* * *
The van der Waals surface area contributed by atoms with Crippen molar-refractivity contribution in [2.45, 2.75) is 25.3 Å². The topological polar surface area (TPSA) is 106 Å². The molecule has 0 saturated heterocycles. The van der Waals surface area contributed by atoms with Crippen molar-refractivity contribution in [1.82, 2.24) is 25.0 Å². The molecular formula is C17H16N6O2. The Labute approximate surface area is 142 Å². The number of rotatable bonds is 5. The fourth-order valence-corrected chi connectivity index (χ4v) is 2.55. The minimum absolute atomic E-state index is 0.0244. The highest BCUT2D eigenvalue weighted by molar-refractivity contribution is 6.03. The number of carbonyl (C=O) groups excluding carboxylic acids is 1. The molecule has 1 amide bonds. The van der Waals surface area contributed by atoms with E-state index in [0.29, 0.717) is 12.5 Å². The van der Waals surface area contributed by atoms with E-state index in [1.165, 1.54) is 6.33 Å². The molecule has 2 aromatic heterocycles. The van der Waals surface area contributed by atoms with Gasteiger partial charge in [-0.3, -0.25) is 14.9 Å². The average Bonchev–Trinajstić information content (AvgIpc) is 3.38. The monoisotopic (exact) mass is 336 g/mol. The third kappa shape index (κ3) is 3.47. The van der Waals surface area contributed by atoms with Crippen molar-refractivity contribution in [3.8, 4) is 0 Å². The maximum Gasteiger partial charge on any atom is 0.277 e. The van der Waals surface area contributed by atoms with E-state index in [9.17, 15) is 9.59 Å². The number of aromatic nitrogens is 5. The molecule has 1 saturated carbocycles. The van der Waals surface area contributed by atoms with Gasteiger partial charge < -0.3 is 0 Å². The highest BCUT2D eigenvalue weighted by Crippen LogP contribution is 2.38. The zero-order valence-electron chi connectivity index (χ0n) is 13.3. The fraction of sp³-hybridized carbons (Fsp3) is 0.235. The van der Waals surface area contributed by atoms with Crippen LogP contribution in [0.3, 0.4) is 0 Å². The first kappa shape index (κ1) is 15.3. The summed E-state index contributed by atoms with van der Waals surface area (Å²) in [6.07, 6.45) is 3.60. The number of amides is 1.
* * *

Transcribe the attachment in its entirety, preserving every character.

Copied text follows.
The van der Waals surface area contributed by atoms with Crippen molar-refractivity contribution in [2.45, 2.75) is 25.3 Å². The topological polar surface area (TPSA) is 106 Å². The molecule has 0 saturated heterocycles. The van der Waals surface area contributed by atoms with Crippen molar-refractivity contribution in [1.82, 2.24) is 25.0 Å². The molecular formula is C17H16N6O2. The Labute approximate surface area is 142 Å². The number of rotatable bonds is 5. The fourth-order valence-corrected chi connectivity index (χ4v) is 2.55. The minimum absolute atomic E-state index is 0.0244. The highest BCUT2D eigenvalue weighted by molar-refractivity contribution is 6.03. The number of carbonyl (C=O) groups excluding carboxylic acids is 1. The molecule has 1 amide bonds. The van der Waals surface area contributed by atoms with E-state index in [0.29, 0.717) is 12.5 Å². The van der Waals surface area contributed by atoms with E-state index in [1.165, 1.54) is 6.33 Å². The molecule has 2 aromatic heterocycles. The van der Waals surface area contributed by atoms with Gasteiger partial charge in [-0.3, -0.25) is 14.9 Å². The average Bonchev–Trinajstić information content (AvgIpc) is 3.38. The monoisotopic (exact) mass is 336 g/mol. The third kappa shape index (κ3) is 3.47. The van der Waals surface area contributed by atoms with Crippen molar-refractivity contribution in [3.8, 4) is 0 Å². The maximum Gasteiger partial charge on any atom is 0.277 e. The van der Waals surface area contributed by atoms with E-state index in [9.17, 15) is 9.59 Å². The number of aromatic nitrogens is 5. The molecule has 1 saturated carbocycles. The van der Waals surface area contributed by atoms with Gasteiger partial charge < -0.3 is 0 Å². The highest BCUT2D eigenvalue weighted by Crippen LogP contribution is 2.38. The zero-order valence-electron chi connectivity index (χ0n) is 13.3. The fraction of sp³-hybridized carbons (Fsp3) is 0.235. The van der Waals surface area contributed by atoms with Crippen LogP contribution in [0.3, 0.4) is 0 Å². The first kappa shape index (κ1) is 15.3. The summed E-state index contributed by atoms with van der Waals surface area (Å²) in [6.07, 6.45) is 3.60. The number of amides is 1.